The Wake by Vilaska Nguyen

Dat couldn’t stand the sight of his father speaking so intimately with another woman. It had been only eight days since they arrived on Wake Island, a small land mass that stretched just over two miles from every shore. Ten days since the fall of Saigon. Eleven days since the nine year-old boy felt the warm blood of his mother caress his face like the residual mist from a passing monsoon. He reacted by crouching down and cupping pieces of brain matter in his trembling hands. Without looking up, he saw the smirks, heard the laughter of the murderers who casually walked down the street. Dat didn’t have the courage to face them. He kept his head down and wondered where his father was.

Wake Island’s tropical breeze couldn’t fool Dat. His father said it was just like home. He made a lot of claims that Dat didn’t believe. The boy watched his father hook arms with the young woman. They met on the military cargo ship that left Manila and had been inseparable the last twenty-four hours.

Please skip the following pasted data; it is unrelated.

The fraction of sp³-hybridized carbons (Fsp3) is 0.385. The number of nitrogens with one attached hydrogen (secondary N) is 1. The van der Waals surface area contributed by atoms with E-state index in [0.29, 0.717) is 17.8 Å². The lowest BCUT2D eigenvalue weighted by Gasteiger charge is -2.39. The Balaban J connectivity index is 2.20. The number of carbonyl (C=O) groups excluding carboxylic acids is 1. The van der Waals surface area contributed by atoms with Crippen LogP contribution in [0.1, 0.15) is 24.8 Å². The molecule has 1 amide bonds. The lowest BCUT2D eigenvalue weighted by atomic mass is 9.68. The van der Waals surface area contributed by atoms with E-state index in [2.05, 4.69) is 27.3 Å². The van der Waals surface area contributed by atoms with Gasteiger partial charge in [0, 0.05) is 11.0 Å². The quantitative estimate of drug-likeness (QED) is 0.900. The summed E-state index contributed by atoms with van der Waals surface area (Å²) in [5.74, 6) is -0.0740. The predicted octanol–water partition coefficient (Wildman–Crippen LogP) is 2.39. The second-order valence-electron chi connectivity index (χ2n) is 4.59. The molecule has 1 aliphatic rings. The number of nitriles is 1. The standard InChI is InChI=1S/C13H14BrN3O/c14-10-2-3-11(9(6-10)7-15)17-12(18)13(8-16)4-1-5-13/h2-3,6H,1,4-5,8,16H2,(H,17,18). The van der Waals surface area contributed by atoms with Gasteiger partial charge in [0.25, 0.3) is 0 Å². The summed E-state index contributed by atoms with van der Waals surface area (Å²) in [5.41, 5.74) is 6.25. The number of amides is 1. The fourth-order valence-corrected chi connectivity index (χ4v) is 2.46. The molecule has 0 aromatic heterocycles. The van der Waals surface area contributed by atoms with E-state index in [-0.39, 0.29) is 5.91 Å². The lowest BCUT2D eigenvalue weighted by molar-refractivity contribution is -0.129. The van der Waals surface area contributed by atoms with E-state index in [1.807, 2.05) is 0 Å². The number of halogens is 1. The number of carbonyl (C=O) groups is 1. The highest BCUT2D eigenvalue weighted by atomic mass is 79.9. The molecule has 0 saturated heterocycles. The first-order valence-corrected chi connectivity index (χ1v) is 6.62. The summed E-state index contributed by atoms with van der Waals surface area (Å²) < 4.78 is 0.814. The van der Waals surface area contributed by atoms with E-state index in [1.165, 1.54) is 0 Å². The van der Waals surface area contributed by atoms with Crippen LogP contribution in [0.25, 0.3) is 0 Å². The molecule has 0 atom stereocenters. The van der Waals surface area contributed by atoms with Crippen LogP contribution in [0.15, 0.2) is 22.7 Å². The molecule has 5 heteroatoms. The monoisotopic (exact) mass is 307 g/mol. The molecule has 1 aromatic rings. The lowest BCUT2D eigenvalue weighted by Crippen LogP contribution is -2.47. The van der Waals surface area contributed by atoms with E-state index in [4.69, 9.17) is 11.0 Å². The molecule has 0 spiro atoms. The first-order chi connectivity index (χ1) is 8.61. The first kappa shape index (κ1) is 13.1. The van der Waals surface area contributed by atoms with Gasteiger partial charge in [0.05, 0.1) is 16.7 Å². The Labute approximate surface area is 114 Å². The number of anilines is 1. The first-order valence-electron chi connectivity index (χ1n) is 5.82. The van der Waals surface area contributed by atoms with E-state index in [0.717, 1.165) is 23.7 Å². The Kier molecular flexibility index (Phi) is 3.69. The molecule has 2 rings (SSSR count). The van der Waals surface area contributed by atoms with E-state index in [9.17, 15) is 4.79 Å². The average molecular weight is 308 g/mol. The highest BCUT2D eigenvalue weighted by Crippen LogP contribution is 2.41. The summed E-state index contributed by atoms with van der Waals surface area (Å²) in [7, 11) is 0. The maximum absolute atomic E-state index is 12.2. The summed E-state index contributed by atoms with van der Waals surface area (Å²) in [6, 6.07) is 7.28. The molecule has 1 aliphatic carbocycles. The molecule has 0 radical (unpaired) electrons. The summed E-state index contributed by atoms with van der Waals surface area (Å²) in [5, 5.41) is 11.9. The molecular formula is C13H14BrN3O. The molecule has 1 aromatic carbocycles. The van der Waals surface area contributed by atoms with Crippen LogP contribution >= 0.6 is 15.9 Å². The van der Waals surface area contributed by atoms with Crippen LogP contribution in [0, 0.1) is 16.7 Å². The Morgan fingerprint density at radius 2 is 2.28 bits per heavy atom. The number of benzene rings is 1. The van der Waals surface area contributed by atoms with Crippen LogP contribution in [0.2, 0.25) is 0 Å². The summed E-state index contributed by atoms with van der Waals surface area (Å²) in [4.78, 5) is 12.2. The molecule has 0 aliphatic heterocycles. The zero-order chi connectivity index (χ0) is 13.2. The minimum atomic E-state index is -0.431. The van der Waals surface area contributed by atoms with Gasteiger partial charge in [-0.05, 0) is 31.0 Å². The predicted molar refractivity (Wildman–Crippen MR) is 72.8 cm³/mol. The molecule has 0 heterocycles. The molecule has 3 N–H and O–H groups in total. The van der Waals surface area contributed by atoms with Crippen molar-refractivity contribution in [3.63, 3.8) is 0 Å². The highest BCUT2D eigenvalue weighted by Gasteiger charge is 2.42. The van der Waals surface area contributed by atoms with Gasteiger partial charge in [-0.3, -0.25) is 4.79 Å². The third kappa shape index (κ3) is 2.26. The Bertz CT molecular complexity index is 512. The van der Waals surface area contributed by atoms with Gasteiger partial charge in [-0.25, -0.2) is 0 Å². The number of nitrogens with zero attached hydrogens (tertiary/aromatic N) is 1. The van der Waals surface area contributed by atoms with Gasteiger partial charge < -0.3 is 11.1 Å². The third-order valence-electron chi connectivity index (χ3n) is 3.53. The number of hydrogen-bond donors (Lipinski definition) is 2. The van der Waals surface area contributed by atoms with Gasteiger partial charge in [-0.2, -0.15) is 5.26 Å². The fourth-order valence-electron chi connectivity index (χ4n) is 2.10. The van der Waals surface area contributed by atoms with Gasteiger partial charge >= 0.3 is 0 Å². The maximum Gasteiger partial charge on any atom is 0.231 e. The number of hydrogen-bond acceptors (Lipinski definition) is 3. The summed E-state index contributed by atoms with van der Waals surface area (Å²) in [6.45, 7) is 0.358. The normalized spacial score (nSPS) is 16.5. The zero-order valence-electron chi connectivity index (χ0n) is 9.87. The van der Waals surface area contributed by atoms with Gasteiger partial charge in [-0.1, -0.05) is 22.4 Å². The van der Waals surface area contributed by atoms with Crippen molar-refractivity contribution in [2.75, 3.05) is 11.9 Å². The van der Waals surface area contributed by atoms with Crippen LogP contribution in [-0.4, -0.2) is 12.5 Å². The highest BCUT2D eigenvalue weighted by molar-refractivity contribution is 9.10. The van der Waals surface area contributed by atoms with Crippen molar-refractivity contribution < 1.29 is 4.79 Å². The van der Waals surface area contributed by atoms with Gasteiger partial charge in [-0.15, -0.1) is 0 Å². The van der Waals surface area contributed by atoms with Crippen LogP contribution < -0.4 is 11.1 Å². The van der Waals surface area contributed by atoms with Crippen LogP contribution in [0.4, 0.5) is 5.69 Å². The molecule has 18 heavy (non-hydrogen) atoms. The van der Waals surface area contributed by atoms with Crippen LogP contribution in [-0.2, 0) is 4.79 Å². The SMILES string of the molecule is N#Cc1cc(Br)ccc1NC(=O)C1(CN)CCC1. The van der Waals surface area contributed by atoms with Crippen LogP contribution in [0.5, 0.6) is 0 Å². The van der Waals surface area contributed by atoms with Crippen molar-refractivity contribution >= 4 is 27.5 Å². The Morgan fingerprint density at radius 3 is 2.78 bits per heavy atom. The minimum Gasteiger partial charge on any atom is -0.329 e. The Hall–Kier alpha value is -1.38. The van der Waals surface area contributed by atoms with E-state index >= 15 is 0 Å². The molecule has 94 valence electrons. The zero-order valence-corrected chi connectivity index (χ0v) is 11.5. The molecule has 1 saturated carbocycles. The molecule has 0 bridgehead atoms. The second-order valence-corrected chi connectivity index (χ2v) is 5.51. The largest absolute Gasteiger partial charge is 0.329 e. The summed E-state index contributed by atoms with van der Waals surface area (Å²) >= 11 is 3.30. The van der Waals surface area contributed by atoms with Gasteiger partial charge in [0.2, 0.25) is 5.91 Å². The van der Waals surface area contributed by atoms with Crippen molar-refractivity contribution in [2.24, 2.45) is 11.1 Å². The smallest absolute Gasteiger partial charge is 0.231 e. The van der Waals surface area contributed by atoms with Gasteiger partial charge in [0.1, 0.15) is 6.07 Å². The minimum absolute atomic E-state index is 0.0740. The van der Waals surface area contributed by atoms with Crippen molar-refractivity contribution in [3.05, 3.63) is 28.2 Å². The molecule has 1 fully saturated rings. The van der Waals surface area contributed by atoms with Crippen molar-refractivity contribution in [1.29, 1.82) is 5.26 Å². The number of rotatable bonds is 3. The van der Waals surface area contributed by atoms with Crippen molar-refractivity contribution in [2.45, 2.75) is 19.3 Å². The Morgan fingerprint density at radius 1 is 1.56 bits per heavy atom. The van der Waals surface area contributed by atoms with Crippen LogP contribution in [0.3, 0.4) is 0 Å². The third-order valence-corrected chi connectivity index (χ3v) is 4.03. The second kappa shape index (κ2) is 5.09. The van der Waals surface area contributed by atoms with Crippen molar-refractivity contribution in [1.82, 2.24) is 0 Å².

Dat sat on the steps of the general store as his father and the stranger slowly walked along the path that followed the western beach. He heard their laughter trail off in the distance. Their smiles mocked him. His hands now trembled for a different reason. A trickle of blood escaped Dat’s nose, touched his upper lip. He remained motionless, closed his eyes and engaged in the futile practice of trying to remember his mother’s last words.

Vilaska Nguyen is a felony trial attorney at the San Francisco Public Defender's Office and loves to read, write and perform stand-up comedy. His work has appeared in NANO Fiction and is forthcoming in Blue Fifth Review.